Thursday, 16 July 2009

Bailing Out Minority Broadcasters

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on airIf you understand the relative superiority of the free market, none of our government's recent business bailouts will find favor with you. Yet, while Uncle Sam's involvement in the auto and banking sectors is bad enough, nothing is more bone-chilling than proposals to bail out media.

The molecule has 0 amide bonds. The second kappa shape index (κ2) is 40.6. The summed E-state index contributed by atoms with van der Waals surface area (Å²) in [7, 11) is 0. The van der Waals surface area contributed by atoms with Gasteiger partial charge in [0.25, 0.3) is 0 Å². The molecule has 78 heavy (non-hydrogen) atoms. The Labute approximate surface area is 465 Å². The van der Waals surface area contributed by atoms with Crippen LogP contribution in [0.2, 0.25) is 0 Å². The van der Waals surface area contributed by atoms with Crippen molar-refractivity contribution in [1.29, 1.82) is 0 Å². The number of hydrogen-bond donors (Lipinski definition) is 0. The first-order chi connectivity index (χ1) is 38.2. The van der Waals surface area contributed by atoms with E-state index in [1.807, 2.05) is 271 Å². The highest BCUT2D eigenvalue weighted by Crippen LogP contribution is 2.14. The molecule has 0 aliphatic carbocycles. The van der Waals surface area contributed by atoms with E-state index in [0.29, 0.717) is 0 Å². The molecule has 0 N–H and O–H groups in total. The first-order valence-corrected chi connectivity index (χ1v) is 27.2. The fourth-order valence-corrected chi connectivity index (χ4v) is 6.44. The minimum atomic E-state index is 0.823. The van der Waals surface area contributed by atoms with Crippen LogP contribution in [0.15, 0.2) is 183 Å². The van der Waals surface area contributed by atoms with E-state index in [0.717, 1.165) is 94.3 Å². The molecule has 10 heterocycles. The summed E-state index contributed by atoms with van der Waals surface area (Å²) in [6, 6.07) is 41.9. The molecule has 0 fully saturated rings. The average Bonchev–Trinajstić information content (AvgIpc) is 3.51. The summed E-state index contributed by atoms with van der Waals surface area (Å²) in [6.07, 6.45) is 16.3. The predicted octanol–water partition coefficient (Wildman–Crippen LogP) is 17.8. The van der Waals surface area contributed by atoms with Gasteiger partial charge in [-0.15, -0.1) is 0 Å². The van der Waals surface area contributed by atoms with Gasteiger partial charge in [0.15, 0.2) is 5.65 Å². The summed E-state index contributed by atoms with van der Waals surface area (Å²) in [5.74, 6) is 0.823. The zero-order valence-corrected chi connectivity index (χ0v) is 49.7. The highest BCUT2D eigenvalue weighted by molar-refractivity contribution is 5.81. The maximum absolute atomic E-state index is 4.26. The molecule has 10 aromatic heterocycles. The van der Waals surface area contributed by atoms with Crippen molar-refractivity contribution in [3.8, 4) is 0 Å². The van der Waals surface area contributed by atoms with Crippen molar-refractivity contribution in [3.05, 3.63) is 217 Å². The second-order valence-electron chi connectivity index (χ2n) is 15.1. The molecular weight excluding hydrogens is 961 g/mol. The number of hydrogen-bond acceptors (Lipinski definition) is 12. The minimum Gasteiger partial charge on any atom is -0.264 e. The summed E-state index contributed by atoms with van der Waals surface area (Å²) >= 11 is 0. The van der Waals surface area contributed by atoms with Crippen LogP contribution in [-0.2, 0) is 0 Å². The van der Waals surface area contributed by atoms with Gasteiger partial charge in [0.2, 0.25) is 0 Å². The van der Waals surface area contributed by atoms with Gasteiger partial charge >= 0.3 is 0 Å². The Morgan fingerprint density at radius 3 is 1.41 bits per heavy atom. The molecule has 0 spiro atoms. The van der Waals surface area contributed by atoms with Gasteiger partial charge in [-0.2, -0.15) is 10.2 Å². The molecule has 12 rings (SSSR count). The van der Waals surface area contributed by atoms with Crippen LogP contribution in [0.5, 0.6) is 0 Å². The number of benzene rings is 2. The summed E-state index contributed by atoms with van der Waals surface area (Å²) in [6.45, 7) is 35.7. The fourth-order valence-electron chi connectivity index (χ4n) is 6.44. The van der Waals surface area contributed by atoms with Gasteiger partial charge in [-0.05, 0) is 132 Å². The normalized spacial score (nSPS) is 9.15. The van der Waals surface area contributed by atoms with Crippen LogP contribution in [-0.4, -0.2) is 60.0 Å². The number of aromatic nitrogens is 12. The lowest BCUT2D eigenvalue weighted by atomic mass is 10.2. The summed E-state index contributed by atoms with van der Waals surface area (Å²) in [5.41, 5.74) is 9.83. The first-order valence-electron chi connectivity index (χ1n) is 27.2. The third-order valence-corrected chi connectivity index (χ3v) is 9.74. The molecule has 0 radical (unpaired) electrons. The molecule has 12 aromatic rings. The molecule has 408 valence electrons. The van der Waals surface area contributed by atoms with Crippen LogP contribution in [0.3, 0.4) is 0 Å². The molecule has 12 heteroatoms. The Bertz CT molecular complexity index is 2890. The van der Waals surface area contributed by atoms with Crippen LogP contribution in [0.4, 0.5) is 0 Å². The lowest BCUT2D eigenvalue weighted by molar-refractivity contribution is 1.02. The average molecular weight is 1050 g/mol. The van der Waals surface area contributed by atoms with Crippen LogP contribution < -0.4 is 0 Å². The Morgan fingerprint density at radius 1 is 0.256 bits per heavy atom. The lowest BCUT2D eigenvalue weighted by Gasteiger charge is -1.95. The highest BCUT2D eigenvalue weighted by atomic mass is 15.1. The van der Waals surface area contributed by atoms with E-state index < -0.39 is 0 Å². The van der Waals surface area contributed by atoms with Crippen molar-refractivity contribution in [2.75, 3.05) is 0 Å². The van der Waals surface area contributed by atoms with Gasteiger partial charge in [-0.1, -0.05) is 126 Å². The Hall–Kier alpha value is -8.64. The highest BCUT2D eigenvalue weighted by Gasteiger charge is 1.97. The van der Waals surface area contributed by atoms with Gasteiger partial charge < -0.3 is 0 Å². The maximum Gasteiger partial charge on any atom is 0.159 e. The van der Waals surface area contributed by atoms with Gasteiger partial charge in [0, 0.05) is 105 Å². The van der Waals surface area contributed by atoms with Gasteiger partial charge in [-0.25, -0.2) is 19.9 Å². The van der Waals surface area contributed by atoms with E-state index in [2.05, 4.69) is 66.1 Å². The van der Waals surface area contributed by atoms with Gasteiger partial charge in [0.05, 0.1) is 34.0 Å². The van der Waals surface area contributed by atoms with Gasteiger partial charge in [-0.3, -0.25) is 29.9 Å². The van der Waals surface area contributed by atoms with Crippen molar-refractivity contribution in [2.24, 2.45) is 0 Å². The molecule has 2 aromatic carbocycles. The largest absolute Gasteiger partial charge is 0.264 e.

The reason for this should be obvious. If auto manufacturers become dysfunctional, only our cars may break down. But if media become so, society can break down. After all, we make decisions as to what policies and politicians to support based on the information at our disposal, and that information — or misinformation, as the case may be — is delivered by the media. If we had to rely on word of mouth, how much would we know about the war in Afghanistan, global-warming theories, or the death of abortionist Dr. Tiller? How much of an impetus would there have been for hate-crime laws if the media hadn't manipulated people with gratuitous and tendentious coverage of politically incorrect crimes? Would we have the present affirmative action for women if we hadn't been inundated with misrepresentations relating to the male/female wage gap? It's said that knowledge is power, and we should note a correlative: those who deliver knowledge are powerful. The fact is that the media can shape public opinion (and, in fairness, the public can shape the media).